Hopeless but Optimistic: Journeying through America's Endless War in Afghanistan

Hopeless but Optimistic: Journeying through America's Endless War in Afghanistan

Hopeless but Optimistic: Journeying through America's Endless War in Afghanistan

Hopeless but Optimistic: Journeying through America's Endless War in Afghanistan


Award-winning journalist Douglas A. Wissing's poignant and eye-opening journey across insurgency-wracked Afghanistan casts an unyielding spotlight on greed, dysfunction, and predictable disaster while celebrating the everyday courage and wisdom of frontline soldiers, idealistic humanitarians, and resilient Afghans. As Wissing hauls a hundred pounds of body armor and pack across the Afghan warzone in search of the ground truth, US officials frantically spin a spurious victory narrative, American soldiers try to keep their body parts together, and Afghans try to stay positive and strain to figure out their next move after the US eventually leaves. As one technocrat confided to Wissing, "I am hopeless--but optimistic."

Wissing is everywhere in Afghanistan, sharing an impressionistic view from little white taxis coursing across one of the world's most mine-ridden places; a perilous view from outside the great walls surrounding America's largest base, sequestered Bagram Air Field; and compelling inside views from within embattled frontline combat outposts, lumbering armored gun trucks and flitting helicopters, brain trauma clinics, and Kabul's Oz-like American embassy. It's Afghan life on the streets; the culture and institutions that anneal them; the poetry that enriches them. It includes the perspectives of cynical military lifers and frightened short-timers; true believers and amoral grabbers; Americans and Afghans trying to make sense of two countries surreally contorted by war-birthed extractive commerce.

Along with a deep inquiry into the 21st-century American way of war and an unforgettable glimpse of the enduring culture and legacy of Afghanistan, Hopeless but Optimistic includes the real stuff of life: the austere grandeur of Afghanistan and its remarkable people; warzone dining, defecation, and sex; as well as the remarkable shopping opportunities for men whose job is to kill.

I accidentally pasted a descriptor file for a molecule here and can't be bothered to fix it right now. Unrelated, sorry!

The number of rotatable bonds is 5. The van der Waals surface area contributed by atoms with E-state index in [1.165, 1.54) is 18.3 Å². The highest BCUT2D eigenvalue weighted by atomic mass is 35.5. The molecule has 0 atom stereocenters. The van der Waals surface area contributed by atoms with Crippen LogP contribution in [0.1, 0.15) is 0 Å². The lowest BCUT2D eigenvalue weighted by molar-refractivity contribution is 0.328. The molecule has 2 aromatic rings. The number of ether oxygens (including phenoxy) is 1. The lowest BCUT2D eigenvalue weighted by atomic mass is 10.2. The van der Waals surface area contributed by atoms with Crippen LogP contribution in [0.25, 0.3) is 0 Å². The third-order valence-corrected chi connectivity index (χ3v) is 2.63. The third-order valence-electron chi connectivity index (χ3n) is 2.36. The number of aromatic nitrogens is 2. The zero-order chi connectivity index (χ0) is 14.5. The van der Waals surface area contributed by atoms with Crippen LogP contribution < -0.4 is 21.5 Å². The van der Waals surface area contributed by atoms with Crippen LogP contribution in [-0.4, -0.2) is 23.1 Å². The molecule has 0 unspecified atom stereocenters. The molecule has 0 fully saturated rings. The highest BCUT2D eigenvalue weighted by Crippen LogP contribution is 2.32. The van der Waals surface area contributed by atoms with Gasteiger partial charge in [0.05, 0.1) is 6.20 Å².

Kabul International Airport: incoming soldiers like to chuckle at Kabul’s airport code, KIA—“killed in action.” My Safi Airways flight from Dubai descends at dawn, and the light tints the snowcapped mountains that picket Kabul orange, then pink, then a deep rose. Across the aisle, a muscular American in khaki tactical clothes stares straight ahead, deep in thought, face half in shadow, the sunlight reflecting in his eyes as the plane banks over the adobe-brown city with its yellow dome of pollution.

As we approach landing, I have my own reasons for pensiveness. Beyond the standard war trepidation, I’m uneasy about my approvals to embed with us troops. This is my third trip to cover the Afghanistan War, but getting us military approvals has been far more problematic this time, perhaps because my book Funding the Enemy had revealed the us counterinsurgency’s systemic dysfunction. Didn’t make me any friends in the Pentagon, an intelligence guy told me. So when military PAOs (public affairs officers) repeatedly canceled my approvals for embeds in the volatile eastern and southern battle spaces, l wasn’t surprised. One pao sent a testy e-mail asking if I wrote “The Juice Ain’t Worth the Squeeze,” a critical Foreign Policy article. Seemed an odd question, given that my name was right under the title. Another canceled embed. It was only after I announced I was flying to Kabul to arrange things from there that the embed approvals seem to come back and firm up—maybe. I didn’t know what to expect.

Why am I so intent on going back? I’m afflicted with the writer’s delirium: I want to know how the story ends. After all the scandals, the . . .

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